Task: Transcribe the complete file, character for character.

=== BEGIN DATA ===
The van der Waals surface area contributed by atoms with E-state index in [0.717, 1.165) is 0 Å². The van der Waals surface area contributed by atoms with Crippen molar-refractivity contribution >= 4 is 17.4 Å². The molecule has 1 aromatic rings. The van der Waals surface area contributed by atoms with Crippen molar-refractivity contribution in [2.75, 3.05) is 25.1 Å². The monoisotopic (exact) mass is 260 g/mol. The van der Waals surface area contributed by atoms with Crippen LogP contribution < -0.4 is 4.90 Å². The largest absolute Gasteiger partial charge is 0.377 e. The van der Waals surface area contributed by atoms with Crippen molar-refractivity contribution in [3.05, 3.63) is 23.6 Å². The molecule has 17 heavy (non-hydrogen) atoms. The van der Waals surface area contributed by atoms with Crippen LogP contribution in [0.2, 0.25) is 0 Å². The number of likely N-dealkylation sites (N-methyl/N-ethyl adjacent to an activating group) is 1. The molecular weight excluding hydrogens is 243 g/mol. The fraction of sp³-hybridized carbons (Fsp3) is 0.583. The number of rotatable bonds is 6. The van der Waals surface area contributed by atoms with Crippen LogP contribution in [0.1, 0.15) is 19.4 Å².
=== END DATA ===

The van der Waals surface area contributed by atoms with E-state index in [0.717, 1.165) is 0 Å². The van der Waals surface area contributed by atoms with Crippen molar-refractivity contribution >= 4 is 17.4 Å². The molecule has 1 aromatic rings. The van der Waals surface area contributed by atoms with Crippen molar-refractivity contribution in [2.75, 3.05) is 25.1 Å². The monoisotopic (exact) mass is 260 g/mol. The van der Waals surface area contributed by atoms with Crippen LogP contribution < -0.4 is 4.90 Å². The largest absolute Gasteiger partial charge is 0.377 e. The van der Waals surface area contributed by atoms with Crippen molar-refractivity contribution in [3.05, 3.63) is 23.6 Å². The molecule has 17 heavy (non-hydrogen) atoms. The van der Waals surface area contributed by atoms with Crippen LogP contribution in [0.2, 0.25) is 0 Å². The number of likely N-dealkylation sites (N-methyl/N-ethyl adjacent to an activating group) is 1. The molecular weight excluding hydrogens is 243 g/mol. The fraction of sp³-hybridized carbons (Fsp3) is 0.583. The number of rotatable bonds is 6. The van der Waals surface area contributed by atoms with Crippen LogP contribution in [0.1, 0.15) is 19.4 Å².